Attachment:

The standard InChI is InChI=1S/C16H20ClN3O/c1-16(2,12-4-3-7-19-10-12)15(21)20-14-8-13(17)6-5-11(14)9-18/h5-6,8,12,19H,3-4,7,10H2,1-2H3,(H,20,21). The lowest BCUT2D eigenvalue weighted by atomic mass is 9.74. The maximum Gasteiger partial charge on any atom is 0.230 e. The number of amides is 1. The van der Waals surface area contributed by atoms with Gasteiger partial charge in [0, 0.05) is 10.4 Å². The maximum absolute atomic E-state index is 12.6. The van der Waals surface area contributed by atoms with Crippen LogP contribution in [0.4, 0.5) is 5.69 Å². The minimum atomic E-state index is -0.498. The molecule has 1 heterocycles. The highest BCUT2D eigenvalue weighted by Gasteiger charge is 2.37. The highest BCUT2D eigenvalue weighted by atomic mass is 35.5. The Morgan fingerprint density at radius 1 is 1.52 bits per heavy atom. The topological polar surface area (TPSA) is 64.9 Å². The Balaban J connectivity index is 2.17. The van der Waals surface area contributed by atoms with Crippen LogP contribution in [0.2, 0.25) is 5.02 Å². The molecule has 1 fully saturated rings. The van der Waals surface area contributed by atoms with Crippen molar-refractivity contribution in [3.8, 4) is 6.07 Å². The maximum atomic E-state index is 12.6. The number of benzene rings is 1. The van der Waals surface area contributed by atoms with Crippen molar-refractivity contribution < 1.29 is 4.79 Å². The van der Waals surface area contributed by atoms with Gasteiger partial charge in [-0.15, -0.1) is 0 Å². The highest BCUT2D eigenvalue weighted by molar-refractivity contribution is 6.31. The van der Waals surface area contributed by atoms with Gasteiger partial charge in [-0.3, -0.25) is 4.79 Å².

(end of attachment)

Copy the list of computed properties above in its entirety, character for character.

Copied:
The standard InChI is InChI=1S/C16H20ClN3O/c1-16(2,12-4-3-7-19-10-12)15(21)20-14-8-13(17)6-5-11(14)9-18/h5-6,8,12,19H,3-4,7,10H2,1-2H3,(H,20,21). The lowest BCUT2D eigenvalue weighted by atomic mass is 9.74. The maximum Gasteiger partial charge on any atom is 0.230 e. The number of amides is 1. The van der Waals surface area contributed by atoms with Gasteiger partial charge in [0, 0.05) is 10.4 Å². The maximum absolute atomic E-state index is 12.6. The van der Waals surface area contributed by atoms with Crippen LogP contribution in [0.4, 0.5) is 5.69 Å². The minimum atomic E-state index is -0.498. The molecule has 1 heterocycles. The highest BCUT2D eigenvalue weighted by Gasteiger charge is 2.37. The highest BCUT2D eigenvalue weighted by atomic mass is 35.5. The Morgan fingerprint density at radius 1 is 1.52 bits per heavy atom. The topological polar surface area (TPSA) is 64.9 Å². The Balaban J connectivity index is 2.17. The van der Waals surface area contributed by atoms with Crippen LogP contribution in [0.2, 0.25) is 5.02 Å². The molecule has 1 fully saturated rings. The van der Waals surface area contributed by atoms with Crippen molar-refractivity contribution in [3.8, 4) is 6.07 Å². The maximum atomic E-state index is 12.6. The number of benzene rings is 1. The van der Waals surface area contributed by atoms with Crippen molar-refractivity contribution < 1.29 is 4.79 Å². The van der Waals surface area contributed by atoms with Gasteiger partial charge in [-0.15, -0.1) is 0 Å². The highest BCUT2D eigenvalue weighted by molar-refractivity contribution is 6.31. The van der Waals surface area contributed by atoms with Gasteiger partial charge in [-0.3, -0.25) is 4.79 Å².